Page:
Strange Accidental Incident: Air Baltic A220 shut down its engines on landing!
A strange incident occurred to the aircraft. An Air Baltic A220 appears to have automatically shut down both engines as soon as it made contact with the runway. But fortunately, there were no injuries.
The incident happened very recently in the near previous days.
The unexpected incident
- The incident happened a couple of days ago, on Sunday the 11th.
- It involved a scheduled flight, BT-139, from Riga International (EVRA) in Latvia, to Copenhagen (EKCH) in Denmark.
- The Air Baltic flight appears to have been uneventful, until the A220’s engines shut down on touch down in Copenhagen.
- Fortunately, the crew kept their aircraft under control.
- After their engines shut down, they slowed their Air Baltic A220 down safely.
- And they even used a high-speed exit, to clear runway 04L in Copenhagen.
- After coming to a stop and waiting for around 15 minutes, they got a tow to the terminal.
- Finally, after unloading the flight’s passengers, it appears that the aircraft was towed to a remote stand.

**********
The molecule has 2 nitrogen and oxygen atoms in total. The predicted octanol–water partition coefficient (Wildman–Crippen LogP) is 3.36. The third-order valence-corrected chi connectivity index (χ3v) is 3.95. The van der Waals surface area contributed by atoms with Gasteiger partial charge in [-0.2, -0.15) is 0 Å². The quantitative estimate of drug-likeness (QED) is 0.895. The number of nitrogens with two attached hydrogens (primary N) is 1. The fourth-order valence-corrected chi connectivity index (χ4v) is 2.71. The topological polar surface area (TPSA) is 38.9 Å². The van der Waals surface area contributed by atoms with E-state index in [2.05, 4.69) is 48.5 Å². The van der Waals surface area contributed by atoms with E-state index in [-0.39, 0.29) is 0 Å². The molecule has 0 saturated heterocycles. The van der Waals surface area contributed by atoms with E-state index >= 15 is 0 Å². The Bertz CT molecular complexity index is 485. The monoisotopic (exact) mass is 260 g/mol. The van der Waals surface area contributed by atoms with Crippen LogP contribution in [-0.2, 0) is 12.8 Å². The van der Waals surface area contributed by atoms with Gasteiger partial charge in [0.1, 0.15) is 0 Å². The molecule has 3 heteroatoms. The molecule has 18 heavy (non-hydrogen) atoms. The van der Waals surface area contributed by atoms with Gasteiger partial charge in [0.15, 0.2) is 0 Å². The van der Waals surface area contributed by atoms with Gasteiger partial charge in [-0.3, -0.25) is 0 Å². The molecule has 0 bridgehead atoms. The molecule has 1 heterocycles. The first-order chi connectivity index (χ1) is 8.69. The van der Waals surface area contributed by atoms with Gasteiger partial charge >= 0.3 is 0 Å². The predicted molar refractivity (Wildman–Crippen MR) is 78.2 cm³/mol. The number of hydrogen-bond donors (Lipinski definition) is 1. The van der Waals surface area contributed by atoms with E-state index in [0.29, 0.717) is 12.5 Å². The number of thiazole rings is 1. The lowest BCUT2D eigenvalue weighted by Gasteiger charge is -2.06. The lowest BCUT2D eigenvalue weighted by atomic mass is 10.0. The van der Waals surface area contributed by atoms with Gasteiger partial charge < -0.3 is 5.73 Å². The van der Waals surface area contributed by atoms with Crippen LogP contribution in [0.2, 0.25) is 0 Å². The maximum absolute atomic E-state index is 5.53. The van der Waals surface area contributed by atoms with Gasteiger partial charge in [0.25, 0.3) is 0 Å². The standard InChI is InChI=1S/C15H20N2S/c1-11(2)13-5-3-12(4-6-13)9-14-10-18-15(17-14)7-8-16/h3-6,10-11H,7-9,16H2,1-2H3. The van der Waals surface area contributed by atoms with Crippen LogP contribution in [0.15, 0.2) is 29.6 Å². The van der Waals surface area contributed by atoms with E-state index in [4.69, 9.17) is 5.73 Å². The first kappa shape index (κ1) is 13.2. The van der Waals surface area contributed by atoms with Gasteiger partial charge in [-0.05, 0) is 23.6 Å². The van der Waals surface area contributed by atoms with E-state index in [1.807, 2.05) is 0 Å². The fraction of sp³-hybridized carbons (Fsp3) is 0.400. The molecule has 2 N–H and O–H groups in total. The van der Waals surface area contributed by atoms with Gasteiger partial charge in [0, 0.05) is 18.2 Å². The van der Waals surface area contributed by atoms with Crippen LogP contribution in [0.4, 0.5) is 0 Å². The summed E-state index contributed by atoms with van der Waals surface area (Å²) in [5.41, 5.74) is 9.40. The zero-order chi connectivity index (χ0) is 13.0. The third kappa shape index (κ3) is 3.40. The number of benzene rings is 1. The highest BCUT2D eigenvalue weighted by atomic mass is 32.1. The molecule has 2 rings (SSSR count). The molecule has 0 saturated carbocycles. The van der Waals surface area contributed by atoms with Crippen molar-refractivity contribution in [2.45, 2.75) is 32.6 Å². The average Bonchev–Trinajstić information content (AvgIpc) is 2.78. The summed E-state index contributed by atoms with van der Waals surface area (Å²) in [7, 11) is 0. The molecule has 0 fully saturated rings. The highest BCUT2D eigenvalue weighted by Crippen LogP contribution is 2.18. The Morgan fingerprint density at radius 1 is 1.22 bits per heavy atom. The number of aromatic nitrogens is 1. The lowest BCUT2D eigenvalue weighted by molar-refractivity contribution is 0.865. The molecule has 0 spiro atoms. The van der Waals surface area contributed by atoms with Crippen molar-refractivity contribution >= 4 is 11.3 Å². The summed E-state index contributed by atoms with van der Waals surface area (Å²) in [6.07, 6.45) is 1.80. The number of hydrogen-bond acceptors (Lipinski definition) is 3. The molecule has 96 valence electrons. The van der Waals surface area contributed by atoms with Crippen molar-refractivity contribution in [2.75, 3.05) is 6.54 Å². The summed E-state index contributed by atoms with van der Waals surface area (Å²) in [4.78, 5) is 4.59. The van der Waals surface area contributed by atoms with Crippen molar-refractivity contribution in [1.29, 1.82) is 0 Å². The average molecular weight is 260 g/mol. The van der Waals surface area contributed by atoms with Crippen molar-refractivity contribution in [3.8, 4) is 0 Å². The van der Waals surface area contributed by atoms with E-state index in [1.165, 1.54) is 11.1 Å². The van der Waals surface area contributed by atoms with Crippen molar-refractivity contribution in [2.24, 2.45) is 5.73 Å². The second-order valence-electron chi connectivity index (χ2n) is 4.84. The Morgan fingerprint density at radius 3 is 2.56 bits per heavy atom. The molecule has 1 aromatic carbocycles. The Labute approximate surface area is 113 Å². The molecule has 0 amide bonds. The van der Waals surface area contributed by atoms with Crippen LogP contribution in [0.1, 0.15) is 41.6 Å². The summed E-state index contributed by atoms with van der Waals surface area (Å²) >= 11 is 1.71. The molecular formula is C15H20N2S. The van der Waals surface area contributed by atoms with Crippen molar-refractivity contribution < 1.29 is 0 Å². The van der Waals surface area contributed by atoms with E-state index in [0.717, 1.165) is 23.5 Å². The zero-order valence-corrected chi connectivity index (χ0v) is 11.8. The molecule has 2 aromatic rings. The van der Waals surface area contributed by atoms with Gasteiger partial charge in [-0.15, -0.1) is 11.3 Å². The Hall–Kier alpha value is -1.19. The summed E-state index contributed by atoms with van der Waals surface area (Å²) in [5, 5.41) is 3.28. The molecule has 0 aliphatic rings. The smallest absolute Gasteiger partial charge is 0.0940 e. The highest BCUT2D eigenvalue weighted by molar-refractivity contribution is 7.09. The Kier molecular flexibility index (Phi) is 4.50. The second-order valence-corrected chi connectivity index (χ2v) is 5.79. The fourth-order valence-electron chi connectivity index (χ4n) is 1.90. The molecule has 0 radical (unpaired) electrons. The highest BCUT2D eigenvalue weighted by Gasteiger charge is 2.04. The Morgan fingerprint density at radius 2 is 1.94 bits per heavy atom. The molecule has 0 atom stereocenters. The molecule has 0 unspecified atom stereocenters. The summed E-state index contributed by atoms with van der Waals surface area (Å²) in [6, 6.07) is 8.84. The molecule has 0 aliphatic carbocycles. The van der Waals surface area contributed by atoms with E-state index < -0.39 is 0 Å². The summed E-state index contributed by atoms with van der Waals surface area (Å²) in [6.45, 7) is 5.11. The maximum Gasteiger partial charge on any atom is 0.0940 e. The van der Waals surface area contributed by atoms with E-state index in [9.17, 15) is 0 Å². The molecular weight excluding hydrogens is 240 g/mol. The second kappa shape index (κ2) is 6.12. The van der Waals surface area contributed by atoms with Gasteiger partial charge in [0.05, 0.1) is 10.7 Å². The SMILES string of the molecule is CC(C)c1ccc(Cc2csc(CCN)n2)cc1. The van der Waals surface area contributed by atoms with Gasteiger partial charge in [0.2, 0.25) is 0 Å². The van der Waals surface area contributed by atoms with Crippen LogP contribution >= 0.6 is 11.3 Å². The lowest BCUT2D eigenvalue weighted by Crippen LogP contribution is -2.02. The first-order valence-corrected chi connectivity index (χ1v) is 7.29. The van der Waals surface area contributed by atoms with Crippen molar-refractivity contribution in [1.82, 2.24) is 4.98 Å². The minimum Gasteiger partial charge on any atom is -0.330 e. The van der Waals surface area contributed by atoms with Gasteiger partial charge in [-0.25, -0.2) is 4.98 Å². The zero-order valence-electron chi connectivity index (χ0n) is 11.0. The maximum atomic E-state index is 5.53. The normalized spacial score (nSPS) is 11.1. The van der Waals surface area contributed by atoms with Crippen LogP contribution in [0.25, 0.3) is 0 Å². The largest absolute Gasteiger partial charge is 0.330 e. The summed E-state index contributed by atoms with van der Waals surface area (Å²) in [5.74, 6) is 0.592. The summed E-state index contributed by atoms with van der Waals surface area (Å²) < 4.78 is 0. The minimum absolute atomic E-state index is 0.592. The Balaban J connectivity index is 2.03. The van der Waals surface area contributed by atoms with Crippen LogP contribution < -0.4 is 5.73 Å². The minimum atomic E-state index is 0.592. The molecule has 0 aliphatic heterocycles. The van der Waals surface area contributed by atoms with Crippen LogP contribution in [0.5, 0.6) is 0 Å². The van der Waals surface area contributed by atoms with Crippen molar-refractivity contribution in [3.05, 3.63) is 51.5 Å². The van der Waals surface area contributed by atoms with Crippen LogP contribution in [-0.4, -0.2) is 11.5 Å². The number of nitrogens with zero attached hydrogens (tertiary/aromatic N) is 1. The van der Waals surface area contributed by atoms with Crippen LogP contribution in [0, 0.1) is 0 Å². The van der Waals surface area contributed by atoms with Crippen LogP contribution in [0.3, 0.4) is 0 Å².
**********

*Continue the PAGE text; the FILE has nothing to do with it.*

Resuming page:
Air Baltic A220 engines shut down – A GLITCH?
We don’t know why the engines shut down on this Air Baltic A220 crew.
Some suggest that there are conditions in which the detection of a malfunction could command an engine shut down. It is, only when the weight-on-wheels sensors show that the plane has landed.
This isn’t necessarily engine-specific. In 2019, a Boeing 787-800 with Rolls-Royce Trent engines had a very similar incident. But that event (also no injuries) is still under investigation.
The airbus aircraft
The aircraft in this incident is an Air Baltic A220-300, with tail number YL-AAQ.
The jet is just over two years old, with the airline taking delivery of it on April 2019. And like all A220s, it has a pair of Pratt & Whitney PW1500G geared turbofan engines.
- As of this writing, the Air Baltic A220 has not flown again since the dual engine shut down.
The A220 has been a revelation since entering service in the last few years. In very broad terms, a smaller aircraft usually isn’t as efficient (per passenger) as a bigger one.
But the A220 has proven to be incredibly efficient and profitable for its operators. And this is something it owes, in large part, to those Pratt & Whitney GTF engines.
Information Source: www.MentourPilot.com
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